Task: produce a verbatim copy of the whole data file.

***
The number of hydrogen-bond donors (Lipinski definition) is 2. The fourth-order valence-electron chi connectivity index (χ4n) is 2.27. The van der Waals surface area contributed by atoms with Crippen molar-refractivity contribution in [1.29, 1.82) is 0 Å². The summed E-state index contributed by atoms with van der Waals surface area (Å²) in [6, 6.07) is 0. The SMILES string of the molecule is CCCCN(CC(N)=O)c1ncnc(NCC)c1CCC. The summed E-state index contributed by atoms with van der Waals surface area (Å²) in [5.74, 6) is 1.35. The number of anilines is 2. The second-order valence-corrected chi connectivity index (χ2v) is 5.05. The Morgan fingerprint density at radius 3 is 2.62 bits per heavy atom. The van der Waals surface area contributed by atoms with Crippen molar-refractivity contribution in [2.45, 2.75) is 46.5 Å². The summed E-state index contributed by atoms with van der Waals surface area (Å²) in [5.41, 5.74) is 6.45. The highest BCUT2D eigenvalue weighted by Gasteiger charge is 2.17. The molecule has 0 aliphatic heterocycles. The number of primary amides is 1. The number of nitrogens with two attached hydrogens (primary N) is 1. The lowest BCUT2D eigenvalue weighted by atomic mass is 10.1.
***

The number of hydrogen-bond donors (Lipinski definition) is 2. The fourth-order valence-electron chi connectivity index (χ4n) is 2.27. The van der Waals surface area contributed by atoms with Crippen molar-refractivity contribution in [1.29, 1.82) is 0 Å². The summed E-state index contributed by atoms with van der Waals surface area (Å²) in [6, 6.07) is 0. The SMILES string of the molecule is CCCCN(CC(N)=O)c1ncnc(NCC)c1CCC. The summed E-state index contributed by atoms with van der Waals surface area (Å²) in [5.74, 6) is 1.35. The number of anilines is 2. The second-order valence-corrected chi connectivity index (χ2v) is 5.05. The Morgan fingerprint density at radius 3 is 2.62 bits per heavy atom. The van der Waals surface area contributed by atoms with Crippen molar-refractivity contribution in [2.45, 2.75) is 46.5 Å². The summed E-state index contributed by atoms with van der Waals surface area (Å²) in [5.41, 5.74) is 6.45. The highest BCUT2D eigenvalue weighted by Gasteiger charge is 2.17. The molecule has 0 aliphatic heterocycles. The number of primary amides is 1. The number of nitrogens with two attached hydrogens (primary N) is 1. The lowest BCUT2D eigenvalue weighted by atomic mass is 10.1.